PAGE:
Category Archives: Cattle

The Cow Goes Moo, and Disappearing Eggs

This evening I caught Oreo and put her in our pen where the livestock trailer will come.  I wanted to get that done tonight so that I didn’t have to worry about doing it in the morning when he comes to pick her up.  As such, she is separated from Bullseye for the first time.  Let me tell you, cows can be loud when they want to.  Oreo isn’t making so much noise, I don’t think she minds not having Bullseye bother her to nurse, but Bullseye is letting the world know.  I am hoping I get some sleep tonight.

After Oreo leaves tomorrow, I need to get a shelter/milking area built off the chicken coop so that I can go pick up our new cow, Prudence.  I have procured some of the items I will need for milking, but I will do another post on that soon.

In other news, egg production has dropped.  Part of that can probably be attributed to the fact that the days are getting shorter.  But, I have a feeling some of the chickens are hiding their eggs among the trees, hay bales, etc.  So this evening I finished the chicken run, cut a small door in the coop, and we will plan on leaving the chickens in their coop and run for the next few days to see how many eggs we get.

I’m off to bed, I need to start getting on an early morning schedule so I can get ready for milking.  Wish me luck!

New YouTube Trailer

I don’t know how many of you watch YouTube videos on a regular basis, but that is kind of my television.  One of the channels I really like is Justin Rhodes.  He and his family live in North Carolina and they are currently planning a cross country trip, in a bus that they are converting(I’m so jealous) and they need places to stop.  I applied to be one of them.  One of the things they wanted in the application is one minute video about the applicant’s location.

I needed to add a trailer to my YouTube channel so I killed two birds with one stone and created this.  Let me know what you think.  And if you do watch YouTube, please consider subscribing.  Thanks.

Back From Vacation

We were blessed enough to spend the last week in Myrtle Beach, Surfside Beach actually, with our family and my in laws.  It was great, and I will have a post on the week in more detail shortly, but I just wanted to let you all know I’m still here.

Now that we’re back, it is back to the chores of daily life.  While I was cutting some grass for the animals I started wondering if there was a way to save some of this myself for the animals to eat when the grass wasn’t growing.  I am currently looking into ideas of do it yourself, small scale haylage and silage.  I’ll be sure to let you know what I decide, but if you have done either, please let me know.

I also have ordered the rebuild kit for the golf cart engine, so that will probably be a post or two, and a video as well.  I’m also tossing around the idea of rebuilding my hay wagon, if I can find time, as well as building a post frame shed/building for the pasture animals.  Lots to do before the snow flies.

What is on your to do list before winter?

No matter how far I go, I always find my way home to this sunset


Huge Farming Operation

The other day we had an opportunity to visit with one of my wife’s co-workers and her husband.  They live just up the street from where my wife and I lived not long after we got married so it was fun to drive past there and show the kids.

They have a beautiful new house tucked back in the woods on 16 acres, it is idyllic.  We were able to have dinner and visit for awhile which is always great.  The kids even got to play some pool and meet their grand kids and play with them for awhile.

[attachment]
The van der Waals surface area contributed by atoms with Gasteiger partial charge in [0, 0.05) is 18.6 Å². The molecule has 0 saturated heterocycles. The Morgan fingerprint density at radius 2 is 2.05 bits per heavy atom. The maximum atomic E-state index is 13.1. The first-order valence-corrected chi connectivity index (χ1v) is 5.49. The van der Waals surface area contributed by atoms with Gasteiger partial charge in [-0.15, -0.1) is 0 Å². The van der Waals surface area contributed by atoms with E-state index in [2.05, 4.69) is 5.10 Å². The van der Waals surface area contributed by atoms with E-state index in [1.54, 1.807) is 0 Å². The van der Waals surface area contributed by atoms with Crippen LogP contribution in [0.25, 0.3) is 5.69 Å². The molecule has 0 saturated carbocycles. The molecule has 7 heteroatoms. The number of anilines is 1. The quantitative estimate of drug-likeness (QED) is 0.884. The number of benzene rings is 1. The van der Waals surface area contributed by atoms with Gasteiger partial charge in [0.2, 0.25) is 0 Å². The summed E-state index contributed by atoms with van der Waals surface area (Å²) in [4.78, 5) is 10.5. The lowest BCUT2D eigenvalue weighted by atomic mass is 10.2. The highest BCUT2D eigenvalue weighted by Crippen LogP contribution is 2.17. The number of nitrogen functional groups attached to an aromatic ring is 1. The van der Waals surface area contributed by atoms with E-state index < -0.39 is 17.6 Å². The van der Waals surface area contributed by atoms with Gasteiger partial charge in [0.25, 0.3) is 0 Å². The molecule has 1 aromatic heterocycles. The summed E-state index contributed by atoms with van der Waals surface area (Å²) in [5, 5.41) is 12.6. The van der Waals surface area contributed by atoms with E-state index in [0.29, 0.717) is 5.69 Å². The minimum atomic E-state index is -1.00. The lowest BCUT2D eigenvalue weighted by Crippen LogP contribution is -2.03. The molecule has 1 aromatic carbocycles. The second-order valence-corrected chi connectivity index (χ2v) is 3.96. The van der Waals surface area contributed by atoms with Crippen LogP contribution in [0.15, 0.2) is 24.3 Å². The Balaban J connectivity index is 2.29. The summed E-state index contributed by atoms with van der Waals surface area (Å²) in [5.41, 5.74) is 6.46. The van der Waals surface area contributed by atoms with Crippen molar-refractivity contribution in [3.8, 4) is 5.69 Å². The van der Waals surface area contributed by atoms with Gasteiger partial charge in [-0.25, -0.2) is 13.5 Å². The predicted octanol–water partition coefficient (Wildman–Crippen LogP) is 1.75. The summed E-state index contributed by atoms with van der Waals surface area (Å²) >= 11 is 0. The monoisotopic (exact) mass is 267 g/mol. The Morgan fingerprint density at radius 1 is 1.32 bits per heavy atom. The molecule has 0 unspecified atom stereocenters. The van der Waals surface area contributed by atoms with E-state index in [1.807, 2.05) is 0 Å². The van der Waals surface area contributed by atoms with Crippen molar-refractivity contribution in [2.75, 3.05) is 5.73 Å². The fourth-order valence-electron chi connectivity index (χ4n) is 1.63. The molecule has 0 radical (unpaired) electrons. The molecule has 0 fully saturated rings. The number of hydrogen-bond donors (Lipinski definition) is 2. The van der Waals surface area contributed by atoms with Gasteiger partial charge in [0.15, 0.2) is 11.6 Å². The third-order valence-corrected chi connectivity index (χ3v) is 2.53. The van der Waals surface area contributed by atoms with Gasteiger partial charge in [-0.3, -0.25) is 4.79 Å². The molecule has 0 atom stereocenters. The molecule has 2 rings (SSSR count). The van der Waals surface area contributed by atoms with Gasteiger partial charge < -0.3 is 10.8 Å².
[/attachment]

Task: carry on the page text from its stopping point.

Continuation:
One of the main reasons for our visit was that they wanted to show us my wife’s coworker’s uncles farming operation.  It was just a few minutes away, and quite impressive.  I am repeating any stats from memory so forgive me if I get them wrong.

They have a large milking operation milking over 3,000 Holstein cows, which they milk pretty much 24 hours a day.  They have about 3,500 of their own acres that they farm, and then lease that many more which to my mind is an amazing undertaking.

We were able to see the milking parlor briefly, and the amount of automation that goes into that is a sight to see.  The stanchions for feeding the cows while they get milking are all automated and raise up when the cow is done milking, allowing the cow to leave the milking parlor.

In the barns where the cows spend a lot of their time, the cows each have their own waterbed for laying on to rest.  Apparently it helps in their digestion.

The kids were then able to see some of the calves in one of their calf barns.  When you have an operation as big as theirs, calves are being born just about every day, and sure enough we saw a calf that was born that morning.  It reminded me of last spring when we bought five steer calves to raise.

The last stop on the tour was the swimming/fishing pond and what I will call the party barn.  They have created an amazing spot for their family to have get togethers and visit.  They have the swimming pond, to which they added a zip line, water slide made out of plastic culvert pipe, and a couple swings that swing out over the pond.  They also have a sand beach volleyball pit and a soccer field.  The party barn was a big open, very nice barn that had bathrooms and plenty of space for the family to gather.  They have a set up that I am envious of, and someday hope to have similar.

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It was a very impressive operation, and I was honored to have it been shared with our family.  I can’t imagine trying to manage that amount of property, animals, or chores.  Honestly, it’s not something I personally would be interested in, but it is very cool to see.  I’m more of a, couple of cows, pigs, chickens, etc on as much grass and pasture as possible but we need some of each to make the world go round.



Another Great Rodeo Weekend